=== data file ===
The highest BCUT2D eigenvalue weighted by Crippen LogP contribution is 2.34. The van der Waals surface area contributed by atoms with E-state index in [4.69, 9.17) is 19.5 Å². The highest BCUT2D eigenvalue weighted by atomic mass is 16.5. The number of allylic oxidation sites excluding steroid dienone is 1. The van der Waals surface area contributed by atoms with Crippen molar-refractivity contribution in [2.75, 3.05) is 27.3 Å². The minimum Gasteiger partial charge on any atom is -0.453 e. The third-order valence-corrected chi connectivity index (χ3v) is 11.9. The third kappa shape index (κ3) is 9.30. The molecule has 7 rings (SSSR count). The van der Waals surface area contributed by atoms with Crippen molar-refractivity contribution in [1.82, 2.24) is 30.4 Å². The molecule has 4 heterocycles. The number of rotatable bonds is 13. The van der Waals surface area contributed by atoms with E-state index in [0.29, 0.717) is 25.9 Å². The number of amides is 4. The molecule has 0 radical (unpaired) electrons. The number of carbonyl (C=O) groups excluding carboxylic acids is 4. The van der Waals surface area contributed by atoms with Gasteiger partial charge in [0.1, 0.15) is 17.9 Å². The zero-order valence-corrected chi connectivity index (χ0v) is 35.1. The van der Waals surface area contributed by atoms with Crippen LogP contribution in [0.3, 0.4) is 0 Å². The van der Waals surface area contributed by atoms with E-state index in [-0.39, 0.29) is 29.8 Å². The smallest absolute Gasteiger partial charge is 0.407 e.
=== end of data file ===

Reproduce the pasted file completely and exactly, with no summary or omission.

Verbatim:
The highest BCUT2D eigenvalue weighted by Crippen LogP contribution is 2.34. The van der Waals surface area contributed by atoms with E-state index in [4.69, 9.17) is 19.5 Å². The highest BCUT2D eigenvalue weighted by atomic mass is 16.5. The number of allylic oxidation sites excluding steroid dienone is 1. The van der Waals surface area contributed by atoms with Crippen molar-refractivity contribution in [2.75, 3.05) is 27.3 Å². The minimum Gasteiger partial charge on any atom is -0.453 e. The third-order valence-corrected chi connectivity index (χ3v) is 11.9. The third kappa shape index (κ3) is 9.30. The molecule has 7 rings (SSSR count). The van der Waals surface area contributed by atoms with Crippen molar-refractivity contribution in [1.82, 2.24) is 30.4 Å². The molecule has 4 heterocycles. The number of rotatable bonds is 13. The van der Waals surface area contributed by atoms with E-state index in [0.29, 0.717) is 25.9 Å². The number of amides is 4. The molecule has 0 radical (unpaired) electrons. The number of carbonyl (C=O) groups excluding carboxylic acids is 4. The van der Waals surface area contributed by atoms with Gasteiger partial charge in [0.1, 0.15) is 17.9 Å². The zero-order valence-corrected chi connectivity index (χ0v) is 35.1. The van der Waals surface area contributed by atoms with Crippen LogP contribution in [0.3, 0.4) is 0 Å². The van der Waals surface area contributed by atoms with E-state index in [-0.39, 0.29) is 29.8 Å². The smallest absolute Gasteiger partial charge is 0.407 e.